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  • the boundary between Russian and Turkish Armenia, having Ararat at its eastern extremity and the extinct volcano of Kessa-dagh (11,260 ft.) at its western.

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  • at the foot of Ararat.

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  • In earlier life he was a notable mountain-climber, ascending Mount Ararat in 1876, and publishing a volume on Transcaucasia and Ararat in 1877; in1899-1901he was president of the Alpine Club.

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  • one, from a plain band to highly decorated diadems. The Ethiopians of Tirhakah's army (7th cent.) stuck a single feather in the front of their fillet, and a feathered ornament recurs from the old Babylonian goddess with two large feathers on her head to the feathered crown common from Assur-bani-pal's Arabians to Ararat, and is familiar from the later distinctive Persian headdress.'

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  • ing the country, and its northern provinces had been wrested from it by Ararat.

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  • He was commanding the army in a campaign against Ararat at the time of the murder; forty-two days later the murderers fled from Nineveh and took refuge at the court of Ararat.

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  • BAYAZID, or Bajazet, a border fortress of Asiatic Turkey, chief town of a sanjak of the Erzerum vilayet, situated close to the frontiers of Russia and Persia, and looking across a marshy plain to the great cone of Ararat, at a general altitude of 6000 ft.

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  • Crossing the Taurus he travelled on by Sivas of Cappadocia to Erzerum, the neighbourhood of Ararat and Tabriz.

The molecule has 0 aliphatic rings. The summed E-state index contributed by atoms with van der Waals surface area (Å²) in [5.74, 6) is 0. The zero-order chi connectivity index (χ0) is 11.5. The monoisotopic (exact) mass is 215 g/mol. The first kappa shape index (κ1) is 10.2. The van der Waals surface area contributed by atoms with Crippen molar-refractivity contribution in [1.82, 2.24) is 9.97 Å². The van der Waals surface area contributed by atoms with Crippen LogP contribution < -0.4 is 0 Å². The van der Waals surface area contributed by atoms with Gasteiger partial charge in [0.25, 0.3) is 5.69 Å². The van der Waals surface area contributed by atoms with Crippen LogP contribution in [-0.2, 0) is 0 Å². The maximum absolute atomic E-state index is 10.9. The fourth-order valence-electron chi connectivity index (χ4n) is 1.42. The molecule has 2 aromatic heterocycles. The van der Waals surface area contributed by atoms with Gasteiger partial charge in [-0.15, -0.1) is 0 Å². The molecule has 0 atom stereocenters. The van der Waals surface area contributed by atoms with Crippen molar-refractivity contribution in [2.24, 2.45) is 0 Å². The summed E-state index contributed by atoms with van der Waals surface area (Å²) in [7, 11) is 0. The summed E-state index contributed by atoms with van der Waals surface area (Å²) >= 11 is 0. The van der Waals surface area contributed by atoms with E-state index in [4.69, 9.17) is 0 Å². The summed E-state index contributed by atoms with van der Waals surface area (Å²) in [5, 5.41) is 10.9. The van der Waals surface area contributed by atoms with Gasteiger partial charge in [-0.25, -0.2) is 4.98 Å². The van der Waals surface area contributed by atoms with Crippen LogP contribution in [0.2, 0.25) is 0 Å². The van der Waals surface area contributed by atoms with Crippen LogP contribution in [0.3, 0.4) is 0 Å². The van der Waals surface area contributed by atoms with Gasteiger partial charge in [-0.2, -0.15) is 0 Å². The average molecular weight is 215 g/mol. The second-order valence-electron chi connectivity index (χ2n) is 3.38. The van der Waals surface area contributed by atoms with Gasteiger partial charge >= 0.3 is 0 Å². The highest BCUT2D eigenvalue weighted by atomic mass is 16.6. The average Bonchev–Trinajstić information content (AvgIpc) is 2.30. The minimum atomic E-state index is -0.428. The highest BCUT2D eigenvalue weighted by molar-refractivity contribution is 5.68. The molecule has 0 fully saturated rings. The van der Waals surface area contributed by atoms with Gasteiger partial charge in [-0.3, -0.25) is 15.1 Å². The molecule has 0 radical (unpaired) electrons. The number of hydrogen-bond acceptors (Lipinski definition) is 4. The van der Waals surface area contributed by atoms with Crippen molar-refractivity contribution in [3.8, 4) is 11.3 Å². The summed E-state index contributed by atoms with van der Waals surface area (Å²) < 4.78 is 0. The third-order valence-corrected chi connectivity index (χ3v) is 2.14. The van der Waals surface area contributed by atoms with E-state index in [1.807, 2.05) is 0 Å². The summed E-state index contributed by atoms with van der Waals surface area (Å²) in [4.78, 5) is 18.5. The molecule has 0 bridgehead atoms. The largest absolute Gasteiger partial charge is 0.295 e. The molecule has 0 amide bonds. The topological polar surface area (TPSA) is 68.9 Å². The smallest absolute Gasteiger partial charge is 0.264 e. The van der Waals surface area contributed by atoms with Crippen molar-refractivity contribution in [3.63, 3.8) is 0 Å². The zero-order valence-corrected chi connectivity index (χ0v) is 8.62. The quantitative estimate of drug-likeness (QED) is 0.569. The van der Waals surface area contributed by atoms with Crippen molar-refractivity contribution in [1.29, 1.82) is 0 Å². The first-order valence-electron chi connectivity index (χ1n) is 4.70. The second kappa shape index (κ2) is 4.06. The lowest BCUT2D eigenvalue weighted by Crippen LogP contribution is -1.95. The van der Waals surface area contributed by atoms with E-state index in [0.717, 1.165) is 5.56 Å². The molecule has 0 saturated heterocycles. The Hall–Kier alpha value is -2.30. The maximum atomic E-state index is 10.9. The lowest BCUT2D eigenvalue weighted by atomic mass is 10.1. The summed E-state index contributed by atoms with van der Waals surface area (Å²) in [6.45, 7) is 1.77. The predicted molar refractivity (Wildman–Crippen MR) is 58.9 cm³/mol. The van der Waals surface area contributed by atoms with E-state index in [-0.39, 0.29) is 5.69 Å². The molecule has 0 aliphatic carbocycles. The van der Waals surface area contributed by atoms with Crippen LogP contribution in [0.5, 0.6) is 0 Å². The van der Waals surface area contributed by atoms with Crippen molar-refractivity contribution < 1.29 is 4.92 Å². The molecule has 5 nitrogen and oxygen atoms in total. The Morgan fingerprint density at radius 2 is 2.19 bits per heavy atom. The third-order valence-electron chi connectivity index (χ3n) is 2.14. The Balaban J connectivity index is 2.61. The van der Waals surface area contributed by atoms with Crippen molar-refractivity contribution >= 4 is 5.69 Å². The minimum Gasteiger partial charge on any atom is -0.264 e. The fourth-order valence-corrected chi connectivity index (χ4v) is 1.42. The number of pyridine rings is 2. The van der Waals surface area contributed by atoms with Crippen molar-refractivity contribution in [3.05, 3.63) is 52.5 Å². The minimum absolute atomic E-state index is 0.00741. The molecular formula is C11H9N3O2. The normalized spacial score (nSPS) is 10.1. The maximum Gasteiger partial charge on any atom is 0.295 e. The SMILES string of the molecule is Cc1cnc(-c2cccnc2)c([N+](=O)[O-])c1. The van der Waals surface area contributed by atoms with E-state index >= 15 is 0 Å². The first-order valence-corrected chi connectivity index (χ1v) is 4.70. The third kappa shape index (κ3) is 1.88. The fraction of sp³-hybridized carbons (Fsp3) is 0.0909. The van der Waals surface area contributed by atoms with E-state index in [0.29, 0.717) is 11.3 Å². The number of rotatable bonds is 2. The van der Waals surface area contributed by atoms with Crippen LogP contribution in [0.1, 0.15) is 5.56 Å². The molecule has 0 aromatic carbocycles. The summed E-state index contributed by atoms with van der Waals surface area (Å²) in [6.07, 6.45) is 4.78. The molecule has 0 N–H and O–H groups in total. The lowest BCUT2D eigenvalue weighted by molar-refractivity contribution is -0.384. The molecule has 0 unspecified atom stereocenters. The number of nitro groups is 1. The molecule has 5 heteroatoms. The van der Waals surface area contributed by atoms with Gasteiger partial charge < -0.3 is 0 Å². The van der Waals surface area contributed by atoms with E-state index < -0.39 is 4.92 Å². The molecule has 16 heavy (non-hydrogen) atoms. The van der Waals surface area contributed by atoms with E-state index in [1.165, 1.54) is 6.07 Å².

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  • of North Tonawanda, the city of Ararat, a temporary refuge for Jews, who should return thence to the Holy Land.

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  • Next came the defeat of a northern coalition headed by Sar-duris of Ararat, no fewer than 72,950 of the enemy being captured along with the city of Arpad, where the Assyrian king received the homage of various Syrian princes.

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  • In 737 B.C. Tiglath-Pileser again marched into Media, and in 735 he invaded Ararat and wasted the country round the capital Van to a distance of 450 miles.

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  • 858 B.C. His long reign was a constant series of campaigns against the eastern tribes, the Babylonians, the nations of Mesopotamia and Syria, as well as Cilicia and Ararat.

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  • A Jewish tradition, possibly arising from a name Cibotus (ark), which the town bore, identified a neighbouring mountain with Ararat.